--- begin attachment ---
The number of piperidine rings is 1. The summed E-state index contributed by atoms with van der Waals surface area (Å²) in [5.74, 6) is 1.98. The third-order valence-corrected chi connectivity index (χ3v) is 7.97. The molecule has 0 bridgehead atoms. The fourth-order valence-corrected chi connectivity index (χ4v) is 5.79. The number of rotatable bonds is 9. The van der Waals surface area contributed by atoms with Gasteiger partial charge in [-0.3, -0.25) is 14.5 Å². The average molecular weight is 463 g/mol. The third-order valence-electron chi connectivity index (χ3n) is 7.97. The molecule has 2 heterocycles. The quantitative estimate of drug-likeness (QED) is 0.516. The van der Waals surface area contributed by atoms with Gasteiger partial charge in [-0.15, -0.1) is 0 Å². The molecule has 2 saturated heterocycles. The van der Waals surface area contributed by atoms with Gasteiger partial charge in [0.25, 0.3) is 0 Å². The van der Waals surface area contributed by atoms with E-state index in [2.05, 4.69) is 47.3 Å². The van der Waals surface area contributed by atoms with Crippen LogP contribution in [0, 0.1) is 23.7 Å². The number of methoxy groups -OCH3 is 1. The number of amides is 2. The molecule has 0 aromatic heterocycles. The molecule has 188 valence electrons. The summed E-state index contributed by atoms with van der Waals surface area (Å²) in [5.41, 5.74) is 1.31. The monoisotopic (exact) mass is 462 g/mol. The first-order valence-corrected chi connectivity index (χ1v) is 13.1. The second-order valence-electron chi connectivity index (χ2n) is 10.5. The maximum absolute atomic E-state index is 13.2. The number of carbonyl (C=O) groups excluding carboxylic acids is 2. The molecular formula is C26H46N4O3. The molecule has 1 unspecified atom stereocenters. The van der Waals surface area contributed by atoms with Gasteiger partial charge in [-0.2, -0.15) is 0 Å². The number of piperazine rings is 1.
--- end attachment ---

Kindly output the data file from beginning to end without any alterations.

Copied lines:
The number of piperidine rings is 1. The summed E-state index contributed by atoms with van der Waals surface area (Å²) in [5.74, 6) is 1.98. The third-order valence-corrected chi connectivity index (χ3v) is 7.97. The molecule has 0 bridgehead atoms. The fourth-order valence-corrected chi connectivity index (χ4v) is 5.79. The number of rotatable bonds is 9. The van der Waals surface area contributed by atoms with Gasteiger partial charge in [-0.3, -0.25) is 14.5 Å². The average molecular weight is 463 g/mol. The third-order valence-electron chi connectivity index (χ3n) is 7.97. The molecule has 2 heterocycles. The quantitative estimate of drug-likeness (QED) is 0.516. The van der Waals surface area contributed by atoms with Gasteiger partial charge in [-0.15, -0.1) is 0 Å². The molecule has 2 saturated heterocycles. The van der Waals surface area contributed by atoms with Gasteiger partial charge in [0.25, 0.3) is 0 Å². The van der Waals surface area contributed by atoms with E-state index in [2.05, 4.69) is 47.3 Å². The van der Waals surface area contributed by atoms with Crippen LogP contribution in [0, 0.1) is 23.7 Å². The number of methoxy groups -OCH3 is 1. The number of amides is 2. The molecule has 0 aromatic heterocycles. The molecule has 188 valence electrons. The summed E-state index contributed by atoms with van der Waals surface area (Å²) in [5.41, 5.74) is 1.31. The monoisotopic (exact) mass is 462 g/mol. The first-order valence-corrected chi connectivity index (χ1v) is 13.1. The second-order valence-electron chi connectivity index (χ2n) is 10.5. The maximum absolute atomic E-state index is 13.2. The number of carbonyl (C=O) groups excluding carboxylic acids is 2. The molecular formula is C26H46N4O3. The molecule has 1 unspecified atom stereocenters. The van der Waals surface area contributed by atoms with Gasteiger partial charge in [-0.2, -0.15) is 0 Å². The number of piperazine rings is 1.